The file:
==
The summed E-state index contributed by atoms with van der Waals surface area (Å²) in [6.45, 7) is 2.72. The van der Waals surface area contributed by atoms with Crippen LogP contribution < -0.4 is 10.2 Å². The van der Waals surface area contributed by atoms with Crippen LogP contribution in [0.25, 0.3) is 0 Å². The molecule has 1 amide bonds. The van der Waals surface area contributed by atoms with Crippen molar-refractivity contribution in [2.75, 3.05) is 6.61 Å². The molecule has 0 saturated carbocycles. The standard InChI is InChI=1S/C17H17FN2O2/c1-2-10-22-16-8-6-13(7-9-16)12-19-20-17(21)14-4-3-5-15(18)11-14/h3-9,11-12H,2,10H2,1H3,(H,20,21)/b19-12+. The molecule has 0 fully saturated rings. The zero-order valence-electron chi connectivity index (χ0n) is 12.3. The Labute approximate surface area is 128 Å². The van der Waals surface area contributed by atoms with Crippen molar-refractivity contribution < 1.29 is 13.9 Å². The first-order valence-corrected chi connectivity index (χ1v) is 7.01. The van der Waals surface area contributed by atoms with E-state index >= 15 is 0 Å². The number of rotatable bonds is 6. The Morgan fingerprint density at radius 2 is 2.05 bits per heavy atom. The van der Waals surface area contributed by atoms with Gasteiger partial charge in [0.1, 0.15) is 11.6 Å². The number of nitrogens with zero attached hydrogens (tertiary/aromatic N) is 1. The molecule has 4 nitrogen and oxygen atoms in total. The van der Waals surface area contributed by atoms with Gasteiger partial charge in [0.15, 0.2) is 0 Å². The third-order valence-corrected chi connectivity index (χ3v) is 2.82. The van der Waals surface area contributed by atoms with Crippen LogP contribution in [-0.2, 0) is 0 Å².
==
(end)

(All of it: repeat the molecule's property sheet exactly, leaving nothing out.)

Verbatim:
The summed E-state index contributed by atoms with van der Waals surface area (Å²) in [6.45, 7) is 2.72. The van der Waals surface area contributed by atoms with Crippen LogP contribution < -0.4 is 10.2 Å². The van der Waals surface area contributed by atoms with Crippen LogP contribution in [0.25, 0.3) is 0 Å². The molecule has 1 amide bonds. The van der Waals surface area contributed by atoms with Crippen molar-refractivity contribution in [2.75, 3.05) is 6.61 Å². The molecule has 0 saturated carbocycles. The standard InChI is InChI=1S/C17H17FN2O2/c1-2-10-22-16-8-6-13(7-9-16)12-19-20-17(21)14-4-3-5-15(18)11-14/h3-9,11-12H,2,10H2,1H3,(H,20,21)/b19-12+. The molecule has 0 fully saturated rings. The zero-order valence-electron chi connectivity index (χ0n) is 12.3. The Labute approximate surface area is 128 Å². The van der Waals surface area contributed by atoms with Crippen molar-refractivity contribution < 1.29 is 13.9 Å². The first-order valence-corrected chi connectivity index (χ1v) is 7.01. The van der Waals surface area contributed by atoms with E-state index >= 15 is 0 Å². The number of rotatable bonds is 6. The Morgan fingerprint density at radius 2 is 2.05 bits per heavy atom. The van der Waals surface area contributed by atoms with Gasteiger partial charge in [0.1, 0.15) is 11.6 Å². The number of nitrogens with zero attached hydrogens (tertiary/aromatic N) is 1. The molecule has 4 nitrogen and oxygen atoms in total. The van der Waals surface area contributed by atoms with Gasteiger partial charge in [0.15, 0.2) is 0 Å². The third-order valence-corrected chi connectivity index (χ3v) is 2.82. The van der Waals surface area contributed by atoms with Crippen LogP contribution in [-0.2, 0) is 0 Å².